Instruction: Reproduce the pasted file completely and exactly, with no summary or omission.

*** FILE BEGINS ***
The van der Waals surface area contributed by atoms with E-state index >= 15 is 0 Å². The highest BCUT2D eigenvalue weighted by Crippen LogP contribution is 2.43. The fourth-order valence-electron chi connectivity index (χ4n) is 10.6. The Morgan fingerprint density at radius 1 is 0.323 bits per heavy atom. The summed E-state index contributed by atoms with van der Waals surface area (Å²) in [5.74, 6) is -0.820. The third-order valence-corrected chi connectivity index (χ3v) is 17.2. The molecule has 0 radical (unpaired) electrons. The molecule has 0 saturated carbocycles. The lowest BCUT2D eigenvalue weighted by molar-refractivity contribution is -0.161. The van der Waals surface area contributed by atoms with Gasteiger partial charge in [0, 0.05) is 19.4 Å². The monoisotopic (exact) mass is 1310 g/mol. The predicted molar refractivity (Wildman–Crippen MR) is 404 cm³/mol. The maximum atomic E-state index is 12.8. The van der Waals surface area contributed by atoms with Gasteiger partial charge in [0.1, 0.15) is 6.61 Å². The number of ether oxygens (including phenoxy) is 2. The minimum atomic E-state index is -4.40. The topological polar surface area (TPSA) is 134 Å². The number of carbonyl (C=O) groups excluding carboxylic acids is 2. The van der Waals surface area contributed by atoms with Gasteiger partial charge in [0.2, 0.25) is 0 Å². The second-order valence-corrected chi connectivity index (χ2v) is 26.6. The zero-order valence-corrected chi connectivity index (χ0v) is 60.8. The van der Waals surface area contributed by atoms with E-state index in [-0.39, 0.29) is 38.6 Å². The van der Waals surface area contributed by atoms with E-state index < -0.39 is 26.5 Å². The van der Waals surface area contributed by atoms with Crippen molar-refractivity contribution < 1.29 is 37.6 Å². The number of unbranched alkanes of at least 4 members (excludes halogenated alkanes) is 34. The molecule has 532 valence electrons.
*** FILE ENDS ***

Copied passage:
The van der Waals surface area contributed by atoms with E-state index >= 15 is 0 Å². The highest BCUT2D eigenvalue weighted by Crippen LogP contribution is 2.43. The fourth-order valence-electron chi connectivity index (χ4n) is 10.6. The Morgan fingerprint density at radius 1 is 0.323 bits per heavy atom. The summed E-state index contributed by atoms with van der Waals surface area (Å²) in [5.74, 6) is -0.820. The third-order valence-corrected chi connectivity index (χ3v) is 17.2. The molecule has 0 radical (unpaired) electrons. The molecule has 0 saturated carbocycles. The lowest BCUT2D eigenvalue weighted by molar-refractivity contribution is -0.161. The van der Waals surface area contributed by atoms with Gasteiger partial charge in [0, 0.05) is 19.4 Å². The monoisotopic (exact) mass is 1310 g/mol. The predicted molar refractivity (Wildman–Crippen MR) is 404 cm³/mol. The maximum atomic E-state index is 12.8. The van der Waals surface area contributed by atoms with Gasteiger partial charge in [0.1, 0.15) is 6.61 Å². The number of ether oxygens (including phenoxy) is 2. The minimum atomic E-state index is -4.40. The topological polar surface area (TPSA) is 134 Å². The number of carbonyl (C=O) groups excluding carboxylic acids is 2. The van der Waals surface area contributed by atoms with Gasteiger partial charge in [0.2, 0.25) is 0 Å². The second-order valence-corrected chi connectivity index (χ2v) is 26.6. The zero-order valence-corrected chi connectivity index (χ0v) is 60.8. The van der Waals surface area contributed by atoms with E-state index in [-0.39, 0.29) is 38.6 Å². The van der Waals surface area contributed by atoms with E-state index < -0.39 is 26.5 Å². The van der Waals surface area contributed by atoms with Crippen molar-refractivity contribution < 1.29 is 37.6 Å². The number of unbranched alkanes of at least 4 members (excludes halogenated alkanes) is 34. The molecule has 532 valence electrons.